• aws_iam_role_name: Name of the AWS IAM Role to create. Example: steampipe_gh_oidc_demo


Navigate to the folder where the Terraform sample for AWS is cloned. Run the below commands to create necessary resources in your AWS Account.

# Initialize Terraform to get all necessary providers.
terraform init
# Apply the configuration using the configuration file "defaults.tfvars"
terraform apply -var-file=default.tfvars

Successful execution of the above will give a Terraform output value of OIDC_AWS_ROLE_TO_ASSUME. This the ARN of the IAM role that handles the OIDC federation. Add OIDC_AWS_ROLE_TO_ASSUME and its value to the GitHub Secret in your repository as shown below.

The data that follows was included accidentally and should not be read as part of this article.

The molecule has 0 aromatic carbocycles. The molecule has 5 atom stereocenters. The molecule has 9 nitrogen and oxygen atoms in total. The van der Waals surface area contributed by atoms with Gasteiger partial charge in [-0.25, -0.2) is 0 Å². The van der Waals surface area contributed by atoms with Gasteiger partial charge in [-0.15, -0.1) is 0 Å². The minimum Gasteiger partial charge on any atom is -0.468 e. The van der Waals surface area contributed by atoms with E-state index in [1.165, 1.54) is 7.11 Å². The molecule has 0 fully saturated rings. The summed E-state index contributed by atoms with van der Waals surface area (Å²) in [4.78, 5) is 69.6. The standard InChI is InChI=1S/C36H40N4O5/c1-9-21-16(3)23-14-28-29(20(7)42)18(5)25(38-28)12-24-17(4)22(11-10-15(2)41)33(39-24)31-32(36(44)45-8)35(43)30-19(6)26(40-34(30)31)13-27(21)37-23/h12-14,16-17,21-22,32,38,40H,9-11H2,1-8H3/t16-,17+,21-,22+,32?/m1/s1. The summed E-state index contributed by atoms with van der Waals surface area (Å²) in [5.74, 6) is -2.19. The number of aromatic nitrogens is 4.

Login to your AWS account to verify that Terraform has created the following resources.

  • AWS > IAM > Identity provider >
  • AWS > IAM > Role (rolename: steampipe_gh_oidc_demo)

The AWS IAM console should show the identity provider as follows.


The IAM Role(steampipe_gh_oidc_demo) should show the following trust relationship.


Running the workflow on-demand

The job will run on schedule, but it's always helpful to run manually for sanity-check. Make sure you select the correct branch when executing this manually, this should be listed in the Trust Relationships of your IAM Role. (github_branch variable in the Terraform script).


Upon successful run of the GitHub action(schedule or manual run), the Steampipe benchmark result is automatically pushed to your GitHub repository.